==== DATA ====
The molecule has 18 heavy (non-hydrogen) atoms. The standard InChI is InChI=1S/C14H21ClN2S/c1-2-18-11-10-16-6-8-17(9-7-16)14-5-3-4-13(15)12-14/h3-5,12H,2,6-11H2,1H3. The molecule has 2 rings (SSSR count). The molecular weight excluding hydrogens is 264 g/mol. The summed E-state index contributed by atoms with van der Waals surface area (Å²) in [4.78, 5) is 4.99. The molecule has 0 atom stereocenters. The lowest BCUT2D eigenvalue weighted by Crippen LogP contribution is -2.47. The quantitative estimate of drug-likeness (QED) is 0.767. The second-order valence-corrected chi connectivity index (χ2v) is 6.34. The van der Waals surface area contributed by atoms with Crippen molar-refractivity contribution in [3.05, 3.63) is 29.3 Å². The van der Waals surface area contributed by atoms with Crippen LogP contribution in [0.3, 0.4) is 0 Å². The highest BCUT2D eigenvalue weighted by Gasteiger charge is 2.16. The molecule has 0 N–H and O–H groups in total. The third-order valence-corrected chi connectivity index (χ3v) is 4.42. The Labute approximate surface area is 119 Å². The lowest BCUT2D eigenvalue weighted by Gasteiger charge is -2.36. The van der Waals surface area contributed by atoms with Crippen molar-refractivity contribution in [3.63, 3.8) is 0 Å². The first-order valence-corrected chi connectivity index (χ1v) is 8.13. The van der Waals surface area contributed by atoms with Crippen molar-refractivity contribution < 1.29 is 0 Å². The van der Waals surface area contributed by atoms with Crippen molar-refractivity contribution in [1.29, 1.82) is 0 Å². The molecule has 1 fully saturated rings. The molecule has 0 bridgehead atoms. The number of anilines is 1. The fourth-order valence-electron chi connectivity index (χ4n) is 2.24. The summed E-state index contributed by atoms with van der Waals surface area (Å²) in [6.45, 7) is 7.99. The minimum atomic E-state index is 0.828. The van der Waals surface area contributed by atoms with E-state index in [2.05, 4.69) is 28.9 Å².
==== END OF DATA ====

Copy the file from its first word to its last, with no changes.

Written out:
The molecule has 18 heavy (non-hydrogen) atoms. The standard InChI is InChI=1S/C14H21ClN2S/c1-2-18-11-10-16-6-8-17(9-7-16)14-5-3-4-13(15)12-14/h3-5,12H,2,6-11H2,1H3. The molecule has 2 rings (SSSR count). The molecular weight excluding hydrogens is 264 g/mol. The summed E-state index contributed by atoms with van der Waals surface area (Å²) in [4.78, 5) is 4.99. The molecule has 0 atom stereocenters. The lowest BCUT2D eigenvalue weighted by Crippen LogP contribution is -2.47. The quantitative estimate of drug-likeness (QED) is 0.767. The second-order valence-corrected chi connectivity index (χ2v) is 6.34. The van der Waals surface area contributed by atoms with Crippen molar-refractivity contribution in [3.05, 3.63) is 29.3 Å². The van der Waals surface area contributed by atoms with Crippen LogP contribution in [0.3, 0.4) is 0 Å². The highest BCUT2D eigenvalue weighted by Gasteiger charge is 2.16. The molecule has 0 N–H and O–H groups in total. The third-order valence-corrected chi connectivity index (χ3v) is 4.42. The Labute approximate surface area is 119 Å². The lowest BCUT2D eigenvalue weighted by Gasteiger charge is -2.36. The van der Waals surface area contributed by atoms with Crippen molar-refractivity contribution in [3.63, 3.8) is 0 Å². The first-order valence-corrected chi connectivity index (χ1v) is 8.13. The van der Waals surface area contributed by atoms with Crippen molar-refractivity contribution < 1.29 is 0 Å². The van der Waals surface area contributed by atoms with Crippen molar-refractivity contribution in [1.29, 1.82) is 0 Å². The molecule has 1 fully saturated rings. The molecule has 0 bridgehead atoms. The number of anilines is 1. The fourth-order valence-electron chi connectivity index (χ4n) is 2.24. The summed E-state index contributed by atoms with van der Waals surface area (Å²) in [6.45, 7) is 7.99. The minimum atomic E-state index is 0.828. The van der Waals surface area contributed by atoms with E-state index in [2.05, 4.69) is 28.9 Å².